Villa di Capezzana Carmignano 2016

Villa di Capezzana Carmignano 2016

Wine Club featured in Bold Reds Wine Club Masters Series - 1 Red 1 White Masters Series - 2 Reds Collectors Series - 1 Red 1 White Collectors Series - 2 Reds



Wine vintage:


Grape varietals:

Cabernet Franc, Cabernet Sauvignon, Sangiovese

Serving Temperature:

58°-62° F

We have admired and consumed Villa di Capezzana’s delicious Carmignano wines for more than two decades, but we could never secure quite enough to feature it, until now. The 2016 Villa di Capezzana Carmignano (94 points – Wine Advocate; 93 points – Wine Spectator) captures the essence of Carmignano by wedding the beautiful silk and spice of Sangiovese (80%) to the deep down redolent flavors of Cabernet Sauvignon (15%) and Cabernet Franc (5%), which adeptly add flesh and bone to the wine along with intriguing deep berry scents and flavors imbued with savory forest floor notes, which always seem to magically appear in the finest Tuscan reds. Add a silky, voluptuous texture along with a harmony of fruit, earth, mineral and spice that are carried on the finest of tannins, and Villa di Capezzana’s 2016 Carmignano is nothing short of irresistible. Enjoy this Tuscan treat now and over the next 8-10 years. For optimum enjoyment, we suggest decanting and allowing this complex, elegant red at least 30 minutes in a decanter before serving at cool room temperature (58°-62° F). Enjoy!

The elegant, rich, and supremely packed 2016 Villa di Capezzana Carmignano can easily hold court with the finest of Tuscan wines and is often found gracing the tables of noble villas throughout Italy. If your tastes gravitate to the finest of fare, consider serving Villa di Capezzana’s 2016 Carmignano with such Tuscan classics as Florentine Steak or Roasted Wild Boar encrusted with herbs and served with root vegetables. An equally delightful treat with the 2016 Villa di Capezzana Carmignano is Herb Roasted Veal with cherry tomatoes and Tuscan Eggplant Parmesan. Pappardelle Pasta with Chianina Beef Ragu provides another classic pairing and is a personal favorite. A Pecorino Cheese Pie served over a bed of caramelized pears with balsamic vinegar, wild honey, and cinnamon makes another fine companion. However, Villa di Capezzana’s Carmignano is no snob. It offers an equally appealing companion to poultry and vegetarian dishes, especially those made with beans or lentils, so as you like. Buon Appetito!

We have been following the Contini Bonacossi family’s Villa di Capezzana and their exceptional Carmignano for quite some time, and we are excited to finally offer to our members the estate’s exceptional Villa di Capezzana Carmignano, a true Tuscan treasure and the scion of the exceptional 2016 vintage.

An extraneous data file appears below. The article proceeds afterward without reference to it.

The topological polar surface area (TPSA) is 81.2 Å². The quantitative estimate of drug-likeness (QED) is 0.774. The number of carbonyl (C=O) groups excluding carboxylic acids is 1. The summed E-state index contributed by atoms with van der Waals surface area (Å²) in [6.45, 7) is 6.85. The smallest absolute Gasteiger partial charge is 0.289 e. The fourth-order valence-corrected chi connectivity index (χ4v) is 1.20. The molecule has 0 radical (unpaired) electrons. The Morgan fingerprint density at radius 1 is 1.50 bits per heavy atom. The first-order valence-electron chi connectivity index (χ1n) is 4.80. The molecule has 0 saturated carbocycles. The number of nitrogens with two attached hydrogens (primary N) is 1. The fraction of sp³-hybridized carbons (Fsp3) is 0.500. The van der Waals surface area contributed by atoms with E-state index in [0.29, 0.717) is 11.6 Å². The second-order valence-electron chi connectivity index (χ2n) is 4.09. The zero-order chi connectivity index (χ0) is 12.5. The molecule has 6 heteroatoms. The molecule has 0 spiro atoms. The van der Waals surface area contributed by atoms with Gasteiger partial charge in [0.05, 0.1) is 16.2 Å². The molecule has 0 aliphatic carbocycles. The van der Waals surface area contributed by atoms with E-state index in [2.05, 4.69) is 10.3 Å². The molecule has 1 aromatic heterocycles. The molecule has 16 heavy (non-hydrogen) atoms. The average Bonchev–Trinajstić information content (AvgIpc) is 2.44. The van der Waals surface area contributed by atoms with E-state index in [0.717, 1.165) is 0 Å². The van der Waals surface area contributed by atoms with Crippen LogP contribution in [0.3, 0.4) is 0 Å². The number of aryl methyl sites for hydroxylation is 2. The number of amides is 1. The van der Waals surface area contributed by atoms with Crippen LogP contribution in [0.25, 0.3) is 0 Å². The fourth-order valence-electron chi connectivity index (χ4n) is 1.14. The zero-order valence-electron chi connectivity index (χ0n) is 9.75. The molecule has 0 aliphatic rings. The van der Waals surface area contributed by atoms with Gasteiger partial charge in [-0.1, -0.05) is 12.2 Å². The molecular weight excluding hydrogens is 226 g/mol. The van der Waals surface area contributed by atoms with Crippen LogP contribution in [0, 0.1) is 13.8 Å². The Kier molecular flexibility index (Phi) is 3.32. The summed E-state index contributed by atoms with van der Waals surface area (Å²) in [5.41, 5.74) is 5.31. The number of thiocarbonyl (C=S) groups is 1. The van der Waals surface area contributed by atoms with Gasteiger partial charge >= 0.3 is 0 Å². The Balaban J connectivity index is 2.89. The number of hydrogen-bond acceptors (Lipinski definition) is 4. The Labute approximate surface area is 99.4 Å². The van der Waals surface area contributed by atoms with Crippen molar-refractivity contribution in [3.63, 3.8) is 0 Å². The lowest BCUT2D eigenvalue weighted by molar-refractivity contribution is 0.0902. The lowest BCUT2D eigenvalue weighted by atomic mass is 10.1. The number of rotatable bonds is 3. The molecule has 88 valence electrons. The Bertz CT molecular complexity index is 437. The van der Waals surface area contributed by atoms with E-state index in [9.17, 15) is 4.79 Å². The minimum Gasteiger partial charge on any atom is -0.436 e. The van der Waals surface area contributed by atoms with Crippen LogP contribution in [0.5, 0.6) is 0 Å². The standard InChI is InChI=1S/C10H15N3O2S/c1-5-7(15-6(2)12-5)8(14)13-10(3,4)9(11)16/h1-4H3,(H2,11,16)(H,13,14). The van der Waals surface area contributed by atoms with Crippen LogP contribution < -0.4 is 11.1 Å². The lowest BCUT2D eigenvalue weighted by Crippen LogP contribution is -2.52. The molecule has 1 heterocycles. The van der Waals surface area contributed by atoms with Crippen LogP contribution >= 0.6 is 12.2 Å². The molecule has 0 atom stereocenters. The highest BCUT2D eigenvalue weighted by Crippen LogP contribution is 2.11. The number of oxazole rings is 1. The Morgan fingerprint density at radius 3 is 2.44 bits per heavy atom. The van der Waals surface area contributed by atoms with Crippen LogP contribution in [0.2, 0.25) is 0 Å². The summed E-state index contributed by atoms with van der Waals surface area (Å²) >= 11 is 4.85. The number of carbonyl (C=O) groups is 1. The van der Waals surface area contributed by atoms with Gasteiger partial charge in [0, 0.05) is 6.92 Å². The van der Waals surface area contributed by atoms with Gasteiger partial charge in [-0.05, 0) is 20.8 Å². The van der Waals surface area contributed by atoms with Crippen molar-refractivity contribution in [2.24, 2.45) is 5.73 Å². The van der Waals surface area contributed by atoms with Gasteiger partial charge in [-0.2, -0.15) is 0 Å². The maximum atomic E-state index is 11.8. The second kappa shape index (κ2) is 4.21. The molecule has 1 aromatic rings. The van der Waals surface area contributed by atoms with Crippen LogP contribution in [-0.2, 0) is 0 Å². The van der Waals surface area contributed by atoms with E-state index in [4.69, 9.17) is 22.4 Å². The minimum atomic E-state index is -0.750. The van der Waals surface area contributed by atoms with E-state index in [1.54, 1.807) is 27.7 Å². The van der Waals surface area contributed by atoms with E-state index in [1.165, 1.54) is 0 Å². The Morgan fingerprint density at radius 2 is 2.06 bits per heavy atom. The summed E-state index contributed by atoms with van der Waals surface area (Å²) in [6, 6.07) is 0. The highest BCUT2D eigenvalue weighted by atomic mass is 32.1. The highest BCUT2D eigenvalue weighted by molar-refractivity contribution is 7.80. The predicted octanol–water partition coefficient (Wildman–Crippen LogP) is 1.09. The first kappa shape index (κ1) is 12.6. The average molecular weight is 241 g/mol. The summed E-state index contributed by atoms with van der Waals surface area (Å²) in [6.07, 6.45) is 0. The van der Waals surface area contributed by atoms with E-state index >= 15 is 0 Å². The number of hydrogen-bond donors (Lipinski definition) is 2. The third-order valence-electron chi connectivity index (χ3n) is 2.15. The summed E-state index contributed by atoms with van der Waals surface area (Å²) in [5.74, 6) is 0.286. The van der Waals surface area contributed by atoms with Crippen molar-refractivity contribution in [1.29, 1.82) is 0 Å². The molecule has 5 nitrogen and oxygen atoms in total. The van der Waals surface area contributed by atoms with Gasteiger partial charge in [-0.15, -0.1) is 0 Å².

The Contini Bonacossi family have been in possession of the ancient Villa di Capezzana property since the 1920s, though the family’s presence in Carmignano dates back many centuries to when the Medicis ruled Tuscany. Much of modern Carmignano’s return to prominence among Tuscany’s elite wines belongs to the Contini Bonacossi family who have worked assiduously to gain DOC and then DOCG status for Carmignano. Villa di Capezzana’s Carmignano is certified organic and Villa di Capezzana is unquestionably Carmignano’s most iconic producer.

In addition to fashioning outstanding Carmignano, Villa di Capezzana also produces a number of delicious red wines, including Barco Reale di Carmignano and Nera Rosso di Toscana, lighter red blends for early consumption. A very fine Vin Santo and Extra Virgin Olive Oil also emanate from Villa di Capezzana.

Carmignano is one of the oldest wine regions of Tuscany. The Etruscans and Romans tended vines in what is now Carmignano. Written records of Carmignano’s distinctive wines date back to the middle of the 14th century, where documents as early as 1369 illustrate the importance of this small, but illustrious wine region. Carmignano was so highly regarded that written accounts attest to Carmignano selling for four times the cost of any other wine.

Throughout the centuries, Carmignano has retained its favored status, becoming a favorite of dukes and popes. The Medicis introduced French varietals in the 1500s, and in the early 1700s the Grand Duke Cosimo III de’ Medici established the area of Carmignano as a nursery for grape varieties, which included the planting of international varietals such as Cabernet Sauvignon that he had imported from France. Cosimo III also issued a decree controlling Carmignano’s production standards and sales, a precursor to today’s strict DOCG regulation. His decree is believed to be the first modern denomination of controlled origin for wine in the world. Moreover, the boundaries for Carmignano have remained the same to this day, making it also one of the smallest Italian DOCG areas.

Although lesser known today than Brunello di Montalcino, Vino Nobile di Montepulciano, and Chianti Classico, Carmignano has consistently fashioned distinctive Tuscan reds of exceptional quality from a mere 270 acres. Carmignano was awarded its own DOC in 1975, thanks to the efforts of Count Ugo Contini Bonacossi, and received its much coveted DOCG status in 1990. Given the region’s centuries old tradition of growing Cabernet Sauvignon and Cabernet Franc (centuries before the creation of Super Tuscan reds throughout the rest of Tuscany), Bordeaux varietals have long played an important role in the highly prized wines of Carmignano. Other permitted varietals include Sangiovese (which must constitute at least 50% of the blend), Canaiolo Nero, Mammolo, Merlot, Colorino, Syrah and two traditional Tuscan white varieties, Trebbiano and Malvasia. However, the zone’s white varietals rarely any longer find their way into Carmignano.

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